Wednesday, April 4, 2018

Diane Marino's Soul Serenade--The Gloria Lynne Project

Jazz vocalist Diane Marino starts off her new album, Soul Serenade, with a sound that's a tad too sweet and a tad too MOR. Billy May and Milton Raskin's "Somewhere in the Night" brushes up against "Autumn in New York" a few times, and I immediately started feeling a sense of trepidation, that this was another jazz singer who was going to vex me. It's a good thing I hung in there--Marino's album picks up from that first song and blazes through a set that's not quite a tribute to legendary singer Gloria Lynne but a fond acknowledgement that Marino and Lynne often gravitated toward the same songs.

Marino's voice is a sweet thing. It's sultry without the weariness, innocent for jazz but pure enough in its enthusiasm to make you forget about life on the wrong side of the tracks. This goes against my Swagger Rule a bit, but the truth is that Marino's back-up band acts as a serious counterpoint to that classic purity in her voice. The combination of her and her band--which includes keyboardist Brad Cole, drummer Chris Brown, bassist Frank Marino and guitarist Mark Christian and many guests--has a thrilling energy to it that absolutely works, especially as the album moves on through these standards. Yes, Soul Serenade keeps getting better as it goes.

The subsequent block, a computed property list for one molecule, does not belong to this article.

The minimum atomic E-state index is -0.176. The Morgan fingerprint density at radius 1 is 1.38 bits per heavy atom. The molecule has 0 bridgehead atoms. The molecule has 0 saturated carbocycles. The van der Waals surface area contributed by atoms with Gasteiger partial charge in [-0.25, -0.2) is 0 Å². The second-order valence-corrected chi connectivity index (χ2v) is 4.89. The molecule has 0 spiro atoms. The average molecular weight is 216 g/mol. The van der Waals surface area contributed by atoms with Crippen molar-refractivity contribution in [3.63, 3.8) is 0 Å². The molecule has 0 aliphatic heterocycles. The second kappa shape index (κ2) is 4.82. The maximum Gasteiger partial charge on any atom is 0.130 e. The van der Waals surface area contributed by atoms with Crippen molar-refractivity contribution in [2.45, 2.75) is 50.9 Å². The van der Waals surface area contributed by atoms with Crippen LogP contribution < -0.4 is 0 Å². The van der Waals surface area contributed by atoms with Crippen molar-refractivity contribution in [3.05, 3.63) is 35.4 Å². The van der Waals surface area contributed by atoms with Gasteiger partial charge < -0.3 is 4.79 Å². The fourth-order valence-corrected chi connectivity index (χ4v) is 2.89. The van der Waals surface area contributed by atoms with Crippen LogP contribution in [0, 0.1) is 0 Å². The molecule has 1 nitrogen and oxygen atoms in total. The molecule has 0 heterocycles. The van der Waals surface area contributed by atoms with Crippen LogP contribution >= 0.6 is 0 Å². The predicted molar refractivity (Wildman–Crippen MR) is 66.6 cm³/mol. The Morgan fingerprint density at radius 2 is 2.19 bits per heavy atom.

Those guests provide more than a few sparks along the way, especially guitarist Doug Munro--his The Harry Warren Songbook which I reviewed for Positive Feedback Online was a major reason I started listening to "hot Parisian jazz" again. He adds that same light magic to a couple of tracks here.

The musicians are downright flawless here, and settle in instinctively and provide a new energy from scratch on each track. But it's Marino's voice that slowly won me over. Usually she accompanies herself on piano on her releases, but she relegated that to her close friend Cole so that she could really focus on her vocal style. She's not channeling Gloria Lynne as much as pointing out why these standards are special and were chosen by both singers. "The songs Gloria Lynne recorded during her career stand alone in their originality and uniqueness," Marino writes. As a result, we get sort of a "deep tracks" version of the Great American Songbook with lesser known but compelling interpretations of Arlen & Mercer's "Out of This World," Harry Warren's "Serenade in Blue" and Irving Berlin's "Let's Take an Old-Fashioned Walk." Marino is focused, and she brings out the meaning of each song as few singers do.

Settle in with this one, and let it wash over you. Its treasures are revealed slowly, over time. Perhaps you can follow Soul Serenade with a few Gloria Lynne tracks and learn even more about the music Marino is celebrating.

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